VPN services that only provide IPv4 also ignore IPv6 DNS lookups and expose your DNS Information. 

Old And Vulnerable VPN Protocols

Attacks like brute-force can break through old VPN Protocols such as PPTP with MS-CHAPv2. Most VPN service providers are still using one of the weakest VPN Protocols, like SSL-VPN, making the user more vulnerable to hacking. 

Hackers can retrieve any file, including sensitive PII, through a Remote Code Execution (RCE).

Data Retention

VPN data leaks do not happen only due to misconfigured protocols and encryption. But some of the VPN service providers compromise their customer’s privacy via Data Logging and Retention. 

Most of the enterprise VPN providers avoid logging and retaining customer’s data. There are some scenarios when the law requires the data. Intelligence Alliances like 5-Eyes, 9-Eyes, and 14-Eyes ask their ISPs and other web services to keep the user’s data for security purposes. Some countries that are not a part of Intelligence Alliances do the same. Like China, Russia, and Sweden mandate VPN providers to keep user logs from six to ten months. 

These countries have data retention laws to push VPN providers to hand over their customer’s logs. It includes traffic, IPs, geo-tracking, browsing cookies, and other sensitive information. Free VPNs log traffic data and sell it for marketing purposes. They also either use low-level encryption or don’t even use any encryption. 

How to Avoid Data Leakage from VPNs?

By now, you would already know how your data leaks even while using a VPN. Let’s discuss how you can avoid data leakage. Remember you should use VPNs to extend Networks. But if you want to use VPNs as privacy tools, you should use a combination of a VPN, HTTPS, Tor browser, and updated antivirus.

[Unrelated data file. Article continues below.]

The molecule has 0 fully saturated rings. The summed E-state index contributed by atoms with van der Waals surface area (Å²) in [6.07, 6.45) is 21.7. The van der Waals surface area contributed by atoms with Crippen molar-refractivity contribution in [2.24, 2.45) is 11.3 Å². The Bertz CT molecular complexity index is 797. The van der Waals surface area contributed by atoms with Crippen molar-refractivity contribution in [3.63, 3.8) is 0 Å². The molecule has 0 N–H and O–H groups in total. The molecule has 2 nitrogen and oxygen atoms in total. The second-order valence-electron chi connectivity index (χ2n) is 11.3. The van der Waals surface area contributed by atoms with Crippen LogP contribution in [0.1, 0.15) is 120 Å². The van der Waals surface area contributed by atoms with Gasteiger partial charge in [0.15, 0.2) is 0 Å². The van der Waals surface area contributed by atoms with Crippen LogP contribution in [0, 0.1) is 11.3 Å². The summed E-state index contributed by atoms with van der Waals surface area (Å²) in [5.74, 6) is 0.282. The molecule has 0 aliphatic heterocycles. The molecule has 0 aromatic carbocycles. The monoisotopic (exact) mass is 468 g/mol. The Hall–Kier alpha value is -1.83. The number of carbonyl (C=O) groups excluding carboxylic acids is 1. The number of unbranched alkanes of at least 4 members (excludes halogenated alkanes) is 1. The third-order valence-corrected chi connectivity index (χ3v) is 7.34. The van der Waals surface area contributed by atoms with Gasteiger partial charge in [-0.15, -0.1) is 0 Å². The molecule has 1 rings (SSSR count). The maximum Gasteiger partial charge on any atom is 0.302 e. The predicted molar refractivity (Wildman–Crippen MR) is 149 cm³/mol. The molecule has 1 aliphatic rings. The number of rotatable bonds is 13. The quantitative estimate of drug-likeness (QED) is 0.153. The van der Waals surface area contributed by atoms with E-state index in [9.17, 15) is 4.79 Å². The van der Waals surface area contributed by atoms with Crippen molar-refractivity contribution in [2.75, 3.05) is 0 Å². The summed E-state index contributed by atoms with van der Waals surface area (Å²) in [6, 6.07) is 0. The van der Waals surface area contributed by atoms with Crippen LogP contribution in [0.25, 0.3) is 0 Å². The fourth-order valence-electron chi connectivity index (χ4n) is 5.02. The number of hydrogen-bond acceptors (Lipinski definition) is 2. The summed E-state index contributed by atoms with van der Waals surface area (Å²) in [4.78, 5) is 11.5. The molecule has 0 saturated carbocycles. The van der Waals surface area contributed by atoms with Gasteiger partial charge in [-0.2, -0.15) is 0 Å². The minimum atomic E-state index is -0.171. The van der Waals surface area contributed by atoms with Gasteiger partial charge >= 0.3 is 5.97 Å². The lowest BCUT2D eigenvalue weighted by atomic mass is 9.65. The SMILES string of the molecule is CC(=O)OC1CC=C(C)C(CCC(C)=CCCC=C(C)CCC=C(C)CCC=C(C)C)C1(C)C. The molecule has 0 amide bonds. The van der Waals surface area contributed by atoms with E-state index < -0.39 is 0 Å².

You can use the following tips to avoid breaches of your data while using a VPN:

Avoid Free and Weak VPNs

VPN service providers who offer their free services need to be left alone. They are susceptible to data retention. Also, they generate revenue by selling your online activities to ad agencies. 

Before using any VPN service, you need to check their Policies about what encryption module they use. Avoid using outdated Security Protocols like PPTP protocol. You can also check the encryption of your VPN traffic with a packet sniffer such as Wireshark. Reliable VPNs use military-grade AES-256 and even provide double-encryption, which hackers can’t bypass.

Look For VPNs With Better Features

While surfing the web to buy a VPN, you should look out for some extra features to ensure your anonymity over the internet. Features like kill switch, IPv6 and DNS leak protection, and more.

Kill switch keeps you safe from leaking whenever your internet connection drops. It automatically drops your regular internet connection whenever you connect a VPN, and your internet connection drops while surfing the web.

Look For VPNs In Countries With No Data Retention Laws

You need to keep away from the countries present in the 5-Eyes, 9-Eyes, and a 14-Eyes alliance. If the VPN you’re using is from any of the countries mentioned above, your VPN service provider might store your data for the government. 

If you want to keep yourself secured over the internet, use a VPN that provides a no-logs policy. Also, make sure it is not part of the 14-eyes intelligence Alliance. 

Find Out About the VPNs Reputation

VPNs are susceptible to hacking, and most of the VPNs have suffered a breach in the past. Look around the web and see if the targeted VPN has been bypassed in the past. Also, how long it took for them to address the issue, take action, and fix the problem.

Some VPNs address the issues and announce them as they want to gain their user trust. It is because trust is the only thing that can save a VPNs reputation. 


Data leaks are common across all kinds of VPNs, from free to enterprise VPNs. Most of them have suffered breaches in the past. But it is worth evaluating the VPN you’re going to buy. Read their guides and learn how to secure your device from accidental leaks.

You should also check for leaks every day as something that might have worked tomorrow would not work today. Again, buy a VPN with features that boost your online protection.

Kenneth G Aranda